Iwork at a Brooklyn bakery where the kitchen staff is mostly Mexican and Ecuadorian men while the retail staff is largely young, Americanborn women with other jobs or school on the side. There is a clear divide not just in our language or music or work
schedules but, also, in the set up: we are the “face” of the store, but the men in the “back” do the real work that makes the store run. We always find ways to lighten the mood and to get along. The guys will hide behind stuff and jump out and scare us on our way to the bathroom, or they’ll call us niñas (little girls) while we’ll call them niños (little boys), debating who is more immature. We’re friends but no one ever talks about the larger political and social system that has put us in the front and them in the back. Sometimes they talk about being tired or we’ll talk about how they work way too hard, but it never
goes beyond that. On April 29, I turned to one of my retail co-workers, Diana, and
asked her what she thought about the nationwide “Day Without Immigrants” planned for May 1. We agreed that it was a great idea, but we didn’t know how many people were going to do it.
Without us really thinking it through, Diana, who speaks Spanish, went to ask one of the men about it. One guy said he really wanted to do it but the others were worried about losing a day’s pay or even being fired. Something really struck us and things just spiraled from there for the rest of our shift.
We talked to some of the other kitchen workers and they repeated their concerns about being fired. Diana and I decided to call the other retail workers who were on shift for Monday, May 1 and ask them if they would stay home if the kitchen staff needed them to. While there was some confusion at first, they all agreed that if this was going to help
the kitchen staff then they would do it. We reported back to the kitchen staff that everyone in retail would stay out of work if they would also. They looked shocked. We were talking mostly with two guys, Juan and Pedro. Juan looked at us very seriously
and I could tell that he didn’t really trust that it would happen. Pedro smiled big and I felt like we were in on something together. Our group talked in circles for a while about the action, with no one really wanting to admit that it was going to happen.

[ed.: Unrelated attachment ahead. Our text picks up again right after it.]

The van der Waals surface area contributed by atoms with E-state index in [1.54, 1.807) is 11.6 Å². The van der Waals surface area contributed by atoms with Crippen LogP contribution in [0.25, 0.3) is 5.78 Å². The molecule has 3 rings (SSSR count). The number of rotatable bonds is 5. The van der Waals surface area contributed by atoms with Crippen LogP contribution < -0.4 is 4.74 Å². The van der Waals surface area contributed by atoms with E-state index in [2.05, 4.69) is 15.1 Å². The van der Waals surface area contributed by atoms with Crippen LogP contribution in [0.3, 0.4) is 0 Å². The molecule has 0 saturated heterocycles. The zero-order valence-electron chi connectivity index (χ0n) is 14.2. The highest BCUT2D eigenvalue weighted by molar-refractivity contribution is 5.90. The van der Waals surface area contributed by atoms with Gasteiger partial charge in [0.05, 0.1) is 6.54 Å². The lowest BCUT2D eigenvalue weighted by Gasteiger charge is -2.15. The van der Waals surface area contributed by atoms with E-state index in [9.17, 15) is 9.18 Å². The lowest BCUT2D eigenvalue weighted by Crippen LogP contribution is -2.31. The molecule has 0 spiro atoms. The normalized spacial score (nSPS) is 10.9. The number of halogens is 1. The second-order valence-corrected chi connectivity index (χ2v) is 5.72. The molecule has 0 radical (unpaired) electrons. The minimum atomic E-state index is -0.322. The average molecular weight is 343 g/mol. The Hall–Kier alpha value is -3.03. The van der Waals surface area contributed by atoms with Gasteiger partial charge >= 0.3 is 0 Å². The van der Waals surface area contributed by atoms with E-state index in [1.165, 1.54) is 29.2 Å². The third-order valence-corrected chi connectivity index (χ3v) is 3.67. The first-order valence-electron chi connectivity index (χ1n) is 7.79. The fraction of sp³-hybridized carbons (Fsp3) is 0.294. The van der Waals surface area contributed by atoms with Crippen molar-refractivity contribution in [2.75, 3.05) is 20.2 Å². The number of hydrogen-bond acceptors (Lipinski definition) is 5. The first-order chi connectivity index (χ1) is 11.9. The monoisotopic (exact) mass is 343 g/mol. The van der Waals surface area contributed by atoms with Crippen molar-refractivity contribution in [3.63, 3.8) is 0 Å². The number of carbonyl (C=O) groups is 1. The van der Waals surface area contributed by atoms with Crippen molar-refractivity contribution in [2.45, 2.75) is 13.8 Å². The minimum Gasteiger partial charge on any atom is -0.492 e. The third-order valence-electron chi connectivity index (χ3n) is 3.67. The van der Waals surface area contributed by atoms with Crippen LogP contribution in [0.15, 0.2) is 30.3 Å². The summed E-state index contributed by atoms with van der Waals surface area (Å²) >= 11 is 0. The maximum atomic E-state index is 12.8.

For the first time in the three years of working at the bakery, we were all interacting with each other with our real emotions and together trying to find a way to make this happen.
Finally, Juan and Pedro approached John, who is the highest ranking person in the kitchen and also the closest of any staff person with the owners. One of the most important moments came when Juan was explaining in Spanish to John that he couldn’t identify who the leaders were. I could tell that Juan was already worried that he had gone too far and might lose his job even if the shutdown didn’t happen. Mostly, we all felt nervous because we agreed that our bakery is a pretty good place to work and that we like the owners. So this was not a strike against them but against the system.
Finally John agreed to call the owners. He said he was just going to say that all the kitchen and retail workers had informed him they weren’t working on Monday because they needed to go to the immigration rallies. The owners were upset, but John made our decision sound so concrete and matter-of-fact that they couldn’t really do anything other than figure out how to cancel some orders for Monday and make sure things didn’t go to waste while the store was closed.
When we returned to work on May 2, one of the owners said we should have given more notice so they have planned for the shutdown but that they understood why it was so important to us.
Among all my co-workers, there was a nice feeling of comfort and support that I hope doesn’t fade.